I think I am facing religious discrimination at work. Do I file a civil court case trial for this?

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Question:

I am being discriminated against at work because I follow a different religion then pretty much everyone else at my job. I’m not invited to any of these different religious work retreats, and people who go to them always seem to come back with new projects and promotions and stuff. I am pretty sure this is a civil rights issue, do I have to bring it in a special court or anything? Is this a civil court case, or what is a civil court case?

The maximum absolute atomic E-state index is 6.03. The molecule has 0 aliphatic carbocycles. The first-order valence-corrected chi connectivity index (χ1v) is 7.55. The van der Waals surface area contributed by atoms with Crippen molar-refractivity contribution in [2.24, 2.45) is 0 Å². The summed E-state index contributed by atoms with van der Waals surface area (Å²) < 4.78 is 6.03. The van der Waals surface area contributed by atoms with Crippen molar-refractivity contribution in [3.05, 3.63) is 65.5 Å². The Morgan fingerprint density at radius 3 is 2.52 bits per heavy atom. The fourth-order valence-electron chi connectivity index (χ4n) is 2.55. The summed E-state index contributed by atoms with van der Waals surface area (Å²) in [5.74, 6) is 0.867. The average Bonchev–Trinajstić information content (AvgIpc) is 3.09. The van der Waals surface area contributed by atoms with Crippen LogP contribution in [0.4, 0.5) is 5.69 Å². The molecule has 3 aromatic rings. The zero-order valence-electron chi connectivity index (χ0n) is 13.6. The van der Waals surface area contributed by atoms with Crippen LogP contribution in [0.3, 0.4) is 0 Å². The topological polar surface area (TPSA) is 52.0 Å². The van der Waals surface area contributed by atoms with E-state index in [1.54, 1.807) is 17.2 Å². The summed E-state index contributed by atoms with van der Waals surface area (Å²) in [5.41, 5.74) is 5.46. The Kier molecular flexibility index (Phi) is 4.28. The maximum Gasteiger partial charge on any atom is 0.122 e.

Answer:

A civil court case is any case that is brought in civil court instead of criminal court. Civil court simply means that one private person is suing someone else (a person or corporation or even the government), or taking some type of legal action against someone else. It is distinct from criminal court. So, you would have to bring your case in civil court because you are suing another private party- your employer. Because you are suing for religious discrimination, your case likely does arise under civil rights law, specifically the Equal Opportunity in Employment Laws and Title VII of the Civil Rights Act of 1964. This is a federal law, so you may be entitled to sue in federal court instead of state court. You should speak with a qualified civil rights attorney who can provide you with more information about the proper court to sue in, and the strength of your case under civil rights law.

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